Civil Engineering, as a separate department, was established in 1909,
but it was very much a part of the school from its beginnings.
The Agricultural College of the State of Michigan was created by the
legislature in 1855 in an act providing for the purchase of a site
"within 10 miles of Lansing" on "not less than 500 acres" at no more
than $15 an acre. In June of 1855, a tract of 676.57 acres was
purchased; of this, only 3 acres had been cleared. During the next 2
years, a College Hall, a boarding hall and a brick barn were built, and
the college opened to its first students on May 13, 1857, with four
faculty members; one of these was Calvin Tracy, who was to teach
mathematics and surveying. He was authorized to purchase a surveyor's
compass and level "with the necessary equipment for surveying and
leveling in the Agricultural College."
The 63 new students attended classes in the mornings and worked three
hours in the afternoon, felling trees, planting orchards or hauling
brick to build homes on Faculty Row for the professors and their
families. Within a year 60 acres of land had been cleared, but it was
still primitive; Dr. William Beal, in his history of the college,
reported that Tracy shot several deer as they foraged on the young wheat
and he hunted wild turkeys south of the Red Cedar in the college woods.
One of the courses taken by seniors in the fixed curriculum was Rural
and Civil Engineering. In 1861, T.C.Abbot, who later became the second
president of the college, was designated as Professor of Rural and Civil
Engineering, although his earlier and later designation was as Professor
of History and English Literature. In 1861 the college graduated its
first class, but had no commencement, since the Civil War had started
and 6 of the 7 graduates had enlisted in a special company of engineers
which was to serve under General Fremont.
In his 1864 report, President Abbot recommended that a civil engineer be
appointed to the Faculty of Instruction and this was finally done in
1875 when Mr. Rolla C. Carpenter, an 1873 graduate of the college who
also was a Civil Engineering graduate of Michigan University, was hired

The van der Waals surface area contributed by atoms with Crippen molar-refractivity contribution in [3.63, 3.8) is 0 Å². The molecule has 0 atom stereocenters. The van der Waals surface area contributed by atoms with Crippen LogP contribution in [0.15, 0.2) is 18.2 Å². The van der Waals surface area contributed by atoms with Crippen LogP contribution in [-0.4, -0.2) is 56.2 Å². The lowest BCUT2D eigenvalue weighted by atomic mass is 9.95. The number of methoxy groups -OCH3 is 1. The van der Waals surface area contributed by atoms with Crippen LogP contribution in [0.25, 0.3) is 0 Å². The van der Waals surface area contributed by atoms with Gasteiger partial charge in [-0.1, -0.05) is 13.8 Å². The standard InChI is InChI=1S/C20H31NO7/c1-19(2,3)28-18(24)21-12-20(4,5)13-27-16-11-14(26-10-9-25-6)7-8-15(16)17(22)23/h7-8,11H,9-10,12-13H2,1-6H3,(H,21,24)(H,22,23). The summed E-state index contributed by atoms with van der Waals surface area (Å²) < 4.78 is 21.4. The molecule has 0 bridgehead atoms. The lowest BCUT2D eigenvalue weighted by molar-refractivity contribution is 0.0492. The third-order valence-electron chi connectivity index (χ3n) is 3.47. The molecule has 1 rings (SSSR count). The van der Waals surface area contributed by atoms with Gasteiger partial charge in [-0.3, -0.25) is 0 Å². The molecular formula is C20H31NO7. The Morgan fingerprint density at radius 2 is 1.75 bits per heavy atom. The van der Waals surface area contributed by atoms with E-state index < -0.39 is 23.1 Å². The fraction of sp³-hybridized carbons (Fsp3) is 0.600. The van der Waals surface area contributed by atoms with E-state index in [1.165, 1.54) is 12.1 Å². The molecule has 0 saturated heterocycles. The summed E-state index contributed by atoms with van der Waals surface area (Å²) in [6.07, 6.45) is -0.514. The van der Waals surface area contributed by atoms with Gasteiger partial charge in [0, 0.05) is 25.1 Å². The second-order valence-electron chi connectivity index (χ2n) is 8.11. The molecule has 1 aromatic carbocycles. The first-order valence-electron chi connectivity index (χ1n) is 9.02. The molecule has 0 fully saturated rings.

as instructor--becoming the department of Mathematics and Civil
Engineering. His first year, the class in Civil Engineering used Wood's
revision of Mahan's Civil Engineering, studying the chapters on
materials, strength of materials, framing, masonry, roads, canals,
rivers and bridges. During his 15 years at the college, Prof. Carpenter
taught classes in Civil Engineering and Math, while serving the college
in many other ways. He was the surveyor, supervised the steam works and
the carpenter shop, designed and supervised construction of a dam on the
Red Cedar river (designing his own pile driver), designed the new
Mechanical laboratory, supervised the manufacture of 400,000 bricks,
designed a new bath house for students (with 10 tubs), taught French,
and in 1884 served as the coach of the somewhat loosely organized
college football team (which didn't have any outside games that year).
The Land Grant Act of 1862 had specified the teaching of "such branches
of learning as are related to agriculture and the mechanic arts". Thus,
in 1885, a two year course in Mechanic Arts was started; this soon
expanded into a 4 year Mechanical course - later Mechanical Engineering.
The same year, the first engineering building, the Mechanical Building,
In 1890, Professor Carpenter left for a position at Cornell University
and after a year, Professor Herman K. Vedder, a C.E. graduate of Cornell
University with a Master's degree in Structural Engineering, was
appointed as the Professor of Mathematics and Civil Engineering. He
continued to teach the courses in math and civil engineering and to
provide expertise to the college in its engineering work. About this
time also, in 1892, the second chapter in the nation of Tau Beta Pi was
started at the college.
Campus life during these early years was not always easy; East Lansing
was just a small village, travel to Lansing was sometimes nearly
impossible in the spring and fall when the roads became mires of mud and
the streetcar which later connected the town and the college hadn't been
built. Until the 1890's college was in session in the spring, summer and
fall so that the students could practice agriculture at the college
during growing season and because many of them depended on winter
teaching jobs in the country schools for their expenses. With the
changes to the current sequence with winter courses, new problems were
confronted. Professor Vedder, in his 1897 report to the college
president, wrote: "allow me to urge the early installation of sanitary
conveniences at College Hall", the change in terms "requiring long
class-work in winter months, make this necessary".
Since many of the engineering students planned for a Civil Engineering
career, Professor Vedder, in 1901, expressed that "there is a demand for
a course of study" allowing "specialization along Civil Engineering
lines"; on December 4, 1901, the governing board of the college approved